So far the Flettner rotors seem to be in use as an auxiliary to the main power source.
Where I have a real problem is getting that water up to 3,000 feet THAT I do not think is possible. Better to just boil the water and let it rise on its own.
Here is the information from the latest up to date firefighting ships:
“The primary firefighting equipment aboard the FiFi 1 class tug Eleanor F. Moran, delivered to Moran Towing in March 2007 by Washburn & Doughty, includes two remote-controlled FiFi monitors, each capable of delivering 5,280 gpm of water for a distance of 394 feet and reaching a height of 148 feet.” professional mariner
If we assume it actually is possible and it is powered by solar cells:
Just pumping H2O up 260ft from my well takes a LOT of electricity (energy). I need a big 5000 watt generator for standby power for my pump.
Looking up a 5000 watt solar system I get
12 solar panels 56.1″ x 25.7″ [125 watts 7.20a / 17.4v] or 14ft by 9 ft of solar panels
and
(12) 360 amp hour, 6 volt deep cycle batteries
Willis came up with 5,500 kilowatts which has to be corrected by dividing by 300 thats 18333 watts or four times the power used to operate my 3/4 horse pump.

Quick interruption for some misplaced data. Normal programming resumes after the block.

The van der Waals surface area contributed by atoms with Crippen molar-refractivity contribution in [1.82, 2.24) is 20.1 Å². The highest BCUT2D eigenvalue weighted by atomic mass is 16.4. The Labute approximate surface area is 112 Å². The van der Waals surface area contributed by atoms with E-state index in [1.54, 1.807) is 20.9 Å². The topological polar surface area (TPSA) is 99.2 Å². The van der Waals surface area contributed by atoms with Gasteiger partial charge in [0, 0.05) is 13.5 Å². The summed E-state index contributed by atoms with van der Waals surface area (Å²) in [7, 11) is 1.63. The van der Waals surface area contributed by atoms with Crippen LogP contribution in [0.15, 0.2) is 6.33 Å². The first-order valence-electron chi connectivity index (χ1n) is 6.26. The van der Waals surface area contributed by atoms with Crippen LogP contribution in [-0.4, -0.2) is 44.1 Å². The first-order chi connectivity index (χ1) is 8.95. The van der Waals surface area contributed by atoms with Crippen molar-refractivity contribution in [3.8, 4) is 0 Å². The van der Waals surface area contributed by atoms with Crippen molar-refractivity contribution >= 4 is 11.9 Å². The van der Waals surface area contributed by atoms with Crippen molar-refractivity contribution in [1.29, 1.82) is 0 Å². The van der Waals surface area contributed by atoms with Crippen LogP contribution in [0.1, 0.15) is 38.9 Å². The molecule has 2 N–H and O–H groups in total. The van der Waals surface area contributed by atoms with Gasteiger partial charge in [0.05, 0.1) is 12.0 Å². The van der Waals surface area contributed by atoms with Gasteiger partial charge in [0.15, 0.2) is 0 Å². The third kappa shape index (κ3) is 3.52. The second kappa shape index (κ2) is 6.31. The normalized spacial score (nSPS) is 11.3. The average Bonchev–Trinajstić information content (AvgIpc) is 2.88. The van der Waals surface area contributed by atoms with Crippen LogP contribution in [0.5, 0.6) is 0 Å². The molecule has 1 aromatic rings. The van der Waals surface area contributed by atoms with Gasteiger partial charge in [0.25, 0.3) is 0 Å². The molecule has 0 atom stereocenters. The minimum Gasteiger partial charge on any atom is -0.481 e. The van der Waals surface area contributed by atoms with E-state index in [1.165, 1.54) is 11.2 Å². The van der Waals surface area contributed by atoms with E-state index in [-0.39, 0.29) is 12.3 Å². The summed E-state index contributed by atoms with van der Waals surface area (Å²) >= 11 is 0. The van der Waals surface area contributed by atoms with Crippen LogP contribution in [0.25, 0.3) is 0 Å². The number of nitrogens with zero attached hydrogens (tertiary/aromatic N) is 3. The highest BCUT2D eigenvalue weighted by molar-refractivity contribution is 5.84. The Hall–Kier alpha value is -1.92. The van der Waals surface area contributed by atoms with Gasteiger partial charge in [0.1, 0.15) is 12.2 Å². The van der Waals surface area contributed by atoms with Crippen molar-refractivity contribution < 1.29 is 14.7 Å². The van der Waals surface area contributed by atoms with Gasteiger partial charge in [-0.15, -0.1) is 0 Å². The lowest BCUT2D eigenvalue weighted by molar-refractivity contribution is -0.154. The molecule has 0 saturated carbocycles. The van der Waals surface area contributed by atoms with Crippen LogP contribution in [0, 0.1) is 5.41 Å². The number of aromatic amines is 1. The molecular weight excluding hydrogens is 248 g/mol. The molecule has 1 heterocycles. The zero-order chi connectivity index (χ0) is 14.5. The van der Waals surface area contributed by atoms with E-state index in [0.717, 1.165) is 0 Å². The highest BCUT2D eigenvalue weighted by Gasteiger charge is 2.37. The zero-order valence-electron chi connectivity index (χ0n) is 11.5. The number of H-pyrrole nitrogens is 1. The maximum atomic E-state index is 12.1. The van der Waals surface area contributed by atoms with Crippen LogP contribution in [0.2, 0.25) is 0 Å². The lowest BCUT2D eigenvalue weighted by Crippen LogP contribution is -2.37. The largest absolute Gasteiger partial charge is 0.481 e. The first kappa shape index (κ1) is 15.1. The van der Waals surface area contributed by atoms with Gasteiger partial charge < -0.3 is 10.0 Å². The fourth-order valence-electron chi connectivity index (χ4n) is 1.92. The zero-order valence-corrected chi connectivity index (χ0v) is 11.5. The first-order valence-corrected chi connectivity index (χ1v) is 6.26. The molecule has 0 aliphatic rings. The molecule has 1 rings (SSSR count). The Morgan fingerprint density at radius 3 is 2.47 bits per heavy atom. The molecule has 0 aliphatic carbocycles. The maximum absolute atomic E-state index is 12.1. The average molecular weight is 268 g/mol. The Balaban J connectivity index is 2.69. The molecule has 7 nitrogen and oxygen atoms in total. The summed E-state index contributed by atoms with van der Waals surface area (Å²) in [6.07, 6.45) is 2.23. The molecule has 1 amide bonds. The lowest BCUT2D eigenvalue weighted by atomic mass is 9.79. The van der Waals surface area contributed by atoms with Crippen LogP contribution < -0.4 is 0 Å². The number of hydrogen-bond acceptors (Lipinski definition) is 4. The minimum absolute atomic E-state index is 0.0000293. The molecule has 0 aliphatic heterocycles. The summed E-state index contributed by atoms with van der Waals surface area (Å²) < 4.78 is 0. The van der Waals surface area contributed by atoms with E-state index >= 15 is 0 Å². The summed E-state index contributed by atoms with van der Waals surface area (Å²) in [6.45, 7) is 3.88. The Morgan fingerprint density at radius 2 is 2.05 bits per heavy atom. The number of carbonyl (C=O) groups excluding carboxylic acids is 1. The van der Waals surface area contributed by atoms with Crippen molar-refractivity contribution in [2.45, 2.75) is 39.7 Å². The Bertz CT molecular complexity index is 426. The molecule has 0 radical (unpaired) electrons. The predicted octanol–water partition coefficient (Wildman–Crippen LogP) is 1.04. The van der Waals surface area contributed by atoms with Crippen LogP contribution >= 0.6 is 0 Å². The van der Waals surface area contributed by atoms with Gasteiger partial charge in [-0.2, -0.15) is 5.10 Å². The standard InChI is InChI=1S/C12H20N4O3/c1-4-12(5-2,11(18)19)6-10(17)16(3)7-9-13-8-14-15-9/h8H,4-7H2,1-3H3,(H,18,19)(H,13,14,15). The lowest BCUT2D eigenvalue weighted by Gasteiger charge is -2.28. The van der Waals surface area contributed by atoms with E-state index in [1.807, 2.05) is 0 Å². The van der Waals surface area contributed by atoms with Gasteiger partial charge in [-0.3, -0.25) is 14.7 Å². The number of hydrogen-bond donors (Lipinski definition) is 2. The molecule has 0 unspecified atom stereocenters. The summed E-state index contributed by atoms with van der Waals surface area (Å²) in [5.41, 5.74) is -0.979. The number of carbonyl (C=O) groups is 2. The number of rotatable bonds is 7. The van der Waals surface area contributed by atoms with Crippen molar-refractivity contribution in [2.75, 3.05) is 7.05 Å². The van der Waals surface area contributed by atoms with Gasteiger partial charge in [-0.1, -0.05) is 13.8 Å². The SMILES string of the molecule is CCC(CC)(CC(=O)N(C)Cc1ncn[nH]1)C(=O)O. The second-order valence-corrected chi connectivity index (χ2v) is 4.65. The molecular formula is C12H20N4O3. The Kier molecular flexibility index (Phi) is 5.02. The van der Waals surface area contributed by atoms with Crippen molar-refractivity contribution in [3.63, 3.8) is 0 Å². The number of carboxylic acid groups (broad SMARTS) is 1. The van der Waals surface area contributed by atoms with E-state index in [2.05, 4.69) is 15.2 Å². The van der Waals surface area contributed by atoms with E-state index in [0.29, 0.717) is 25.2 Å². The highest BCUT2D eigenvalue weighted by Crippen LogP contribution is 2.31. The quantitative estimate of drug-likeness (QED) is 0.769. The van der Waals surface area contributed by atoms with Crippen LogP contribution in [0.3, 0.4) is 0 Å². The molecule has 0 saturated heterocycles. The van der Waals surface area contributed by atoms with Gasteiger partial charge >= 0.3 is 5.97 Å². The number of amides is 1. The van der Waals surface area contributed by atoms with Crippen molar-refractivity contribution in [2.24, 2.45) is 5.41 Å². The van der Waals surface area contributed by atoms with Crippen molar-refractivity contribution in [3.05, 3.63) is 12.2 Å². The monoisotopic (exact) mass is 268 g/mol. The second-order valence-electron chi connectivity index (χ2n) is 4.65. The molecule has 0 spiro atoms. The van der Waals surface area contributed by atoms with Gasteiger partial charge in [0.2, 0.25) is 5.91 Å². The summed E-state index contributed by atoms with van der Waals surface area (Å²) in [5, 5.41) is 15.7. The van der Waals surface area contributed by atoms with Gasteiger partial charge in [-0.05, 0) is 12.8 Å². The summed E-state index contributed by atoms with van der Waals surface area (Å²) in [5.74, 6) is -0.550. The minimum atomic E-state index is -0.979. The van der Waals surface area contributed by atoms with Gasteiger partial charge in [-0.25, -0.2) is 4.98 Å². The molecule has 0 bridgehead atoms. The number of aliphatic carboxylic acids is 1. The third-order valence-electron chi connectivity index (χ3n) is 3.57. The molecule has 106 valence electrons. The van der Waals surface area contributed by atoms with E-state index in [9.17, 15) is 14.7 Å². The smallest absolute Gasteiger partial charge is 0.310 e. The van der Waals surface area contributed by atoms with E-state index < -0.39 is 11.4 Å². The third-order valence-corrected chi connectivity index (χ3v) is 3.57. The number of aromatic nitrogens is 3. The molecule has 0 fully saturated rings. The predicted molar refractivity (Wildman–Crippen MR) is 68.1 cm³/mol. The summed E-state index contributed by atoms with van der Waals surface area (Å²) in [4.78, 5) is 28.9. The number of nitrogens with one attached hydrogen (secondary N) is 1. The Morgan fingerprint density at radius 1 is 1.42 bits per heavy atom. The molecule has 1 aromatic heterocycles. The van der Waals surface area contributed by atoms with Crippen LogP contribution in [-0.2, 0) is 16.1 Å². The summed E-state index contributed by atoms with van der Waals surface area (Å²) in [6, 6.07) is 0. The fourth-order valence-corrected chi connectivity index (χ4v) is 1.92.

Jeff ID calculated the power required to lift 10 tonnes per second to 3000 ft and came up with 81,345,000 watts (again divided by 300) or 271150 watts or 54 times the power of my pump. This does not include all the problems of dealing with pumping “dirty water” and cleaning filters. That I have dealt with and even with “clean” city water it is a real nightmare. (I will never drink city water again after taking care of a DI water system – yuck)
I am not an engineer but you are looking at a lot of solar cells and perhaps batteries to run this mother taking it you can actually build a machine capable of doing it.. If it is any thing like a normal pump, the power to get it going is much greater than the power to keep it going.
Doing this; getting the water to 3,000 feet AND of the correct particle size AND using green energy is an engineering feat similar to putting a man on the moon.